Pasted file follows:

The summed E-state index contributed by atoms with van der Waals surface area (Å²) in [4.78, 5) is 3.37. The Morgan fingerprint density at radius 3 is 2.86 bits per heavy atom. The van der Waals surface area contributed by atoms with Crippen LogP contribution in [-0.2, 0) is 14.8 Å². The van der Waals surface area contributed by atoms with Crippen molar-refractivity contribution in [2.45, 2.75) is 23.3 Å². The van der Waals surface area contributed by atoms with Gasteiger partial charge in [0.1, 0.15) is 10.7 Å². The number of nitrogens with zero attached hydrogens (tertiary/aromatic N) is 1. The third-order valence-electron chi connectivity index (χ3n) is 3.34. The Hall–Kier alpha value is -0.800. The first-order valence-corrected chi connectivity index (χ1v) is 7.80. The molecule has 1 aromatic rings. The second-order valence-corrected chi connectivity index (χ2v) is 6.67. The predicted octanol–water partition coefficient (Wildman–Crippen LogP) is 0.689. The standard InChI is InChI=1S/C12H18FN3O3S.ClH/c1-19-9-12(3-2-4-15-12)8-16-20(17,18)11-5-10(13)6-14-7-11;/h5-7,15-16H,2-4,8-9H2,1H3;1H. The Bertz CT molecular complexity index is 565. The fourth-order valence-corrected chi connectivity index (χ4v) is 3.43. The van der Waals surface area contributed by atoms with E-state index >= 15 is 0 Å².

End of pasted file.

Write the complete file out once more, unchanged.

The summed E-state index contributed by atoms with van der Waals surface area (Å²) in [4.78, 5) is 3.37. The Morgan fingerprint density at radius 3 is 2.86 bits per heavy atom. The van der Waals surface area contributed by atoms with Crippen LogP contribution in [-0.2, 0) is 14.8 Å². The van der Waals surface area contributed by atoms with Crippen molar-refractivity contribution in [2.45, 2.75) is 23.3 Å². The van der Waals surface area contributed by atoms with Gasteiger partial charge in [0.1, 0.15) is 10.7 Å². The number of nitrogens with zero attached hydrogens (tertiary/aromatic N) is 1. The third-order valence-electron chi connectivity index (χ3n) is 3.34. The Hall–Kier alpha value is -0.800. The first-order valence-corrected chi connectivity index (χ1v) is 7.80. The molecule has 1 aromatic rings. The second-order valence-corrected chi connectivity index (χ2v) is 6.67. The predicted octanol–water partition coefficient (Wildman–Crippen LogP) is 0.689. The standard InChI is InChI=1S/C12H18FN3O3S.ClH/c1-19-9-12(3-2-4-15-12)8-16-20(17,18)11-5-10(13)6-14-7-11;/h5-7,15-16H,2-4,8-9H2,1H3;1H. The Bertz CT molecular complexity index is 565. The fourth-order valence-corrected chi connectivity index (χ4v) is 3.43. The van der Waals surface area contributed by atoms with E-state index >= 15 is 0 Å².